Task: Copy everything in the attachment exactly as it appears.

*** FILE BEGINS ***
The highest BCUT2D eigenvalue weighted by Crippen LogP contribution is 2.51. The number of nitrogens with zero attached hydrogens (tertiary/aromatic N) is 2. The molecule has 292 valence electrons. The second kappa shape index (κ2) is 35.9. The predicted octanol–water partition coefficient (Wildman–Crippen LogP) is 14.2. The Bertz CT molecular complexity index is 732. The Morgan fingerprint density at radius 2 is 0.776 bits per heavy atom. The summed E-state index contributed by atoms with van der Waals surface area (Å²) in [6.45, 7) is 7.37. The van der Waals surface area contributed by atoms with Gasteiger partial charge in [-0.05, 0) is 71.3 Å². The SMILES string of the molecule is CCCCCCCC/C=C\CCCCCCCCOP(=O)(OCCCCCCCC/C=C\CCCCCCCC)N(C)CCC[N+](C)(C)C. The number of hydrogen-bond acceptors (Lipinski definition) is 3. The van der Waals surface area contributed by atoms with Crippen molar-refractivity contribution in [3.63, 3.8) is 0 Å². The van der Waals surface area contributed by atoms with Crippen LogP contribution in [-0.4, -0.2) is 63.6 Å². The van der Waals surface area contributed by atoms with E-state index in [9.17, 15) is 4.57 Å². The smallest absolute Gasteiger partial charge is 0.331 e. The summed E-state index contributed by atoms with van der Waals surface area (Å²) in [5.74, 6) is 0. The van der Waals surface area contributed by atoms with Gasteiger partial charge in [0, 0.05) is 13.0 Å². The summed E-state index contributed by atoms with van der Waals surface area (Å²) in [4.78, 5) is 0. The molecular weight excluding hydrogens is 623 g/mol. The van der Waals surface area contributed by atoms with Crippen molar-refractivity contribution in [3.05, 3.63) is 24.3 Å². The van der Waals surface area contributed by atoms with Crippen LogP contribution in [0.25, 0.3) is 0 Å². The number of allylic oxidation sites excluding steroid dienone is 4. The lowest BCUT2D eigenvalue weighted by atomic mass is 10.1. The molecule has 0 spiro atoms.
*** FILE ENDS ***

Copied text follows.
The highest BCUT2D eigenvalue weighted by Crippen LogP contribution is 2.51. The number of nitrogens with zero attached hydrogens (tertiary/aromatic N) is 2. The molecule has 292 valence electrons. The second kappa shape index (κ2) is 35.9. The predicted octanol–water partition coefficient (Wildman–Crippen LogP) is 14.2. The Bertz CT molecular complexity index is 732. The Morgan fingerprint density at radius 2 is 0.776 bits per heavy atom. The summed E-state index contributed by atoms with van der Waals surface area (Å²) in [6.45, 7) is 7.37. The van der Waals surface area contributed by atoms with Gasteiger partial charge in [-0.05, 0) is 71.3 Å². The SMILES string of the molecule is CCCCCCCC/C=C\CCCCCCCCOP(=O)(OCCCCCCCC/C=C\CCCCCCCC)N(C)CCC[N+](C)(C)C. The number of hydrogen-bond acceptors (Lipinski definition) is 3. The van der Waals surface area contributed by atoms with Crippen molar-refractivity contribution in [3.63, 3.8) is 0 Å². The van der Waals surface area contributed by atoms with Crippen LogP contribution in [-0.4, -0.2) is 63.6 Å². The van der Waals surface area contributed by atoms with E-state index in [9.17, 15) is 4.57 Å². The smallest absolute Gasteiger partial charge is 0.331 e. The summed E-state index contributed by atoms with van der Waals surface area (Å²) in [5.74, 6) is 0. The van der Waals surface area contributed by atoms with Gasteiger partial charge in [0, 0.05) is 13.0 Å². The summed E-state index contributed by atoms with van der Waals surface area (Å²) in [4.78, 5) is 0. The molecular weight excluding hydrogens is 623 g/mol. The van der Waals surface area contributed by atoms with Crippen molar-refractivity contribution in [3.05, 3.63) is 24.3 Å². The van der Waals surface area contributed by atoms with Crippen LogP contribution in [0.25, 0.3) is 0 Å². The number of allylic oxidation sites excluding steroid dienone is 4. The lowest BCUT2D eigenvalue weighted by atomic mass is 10.1. The molecule has 0 spiro atoms.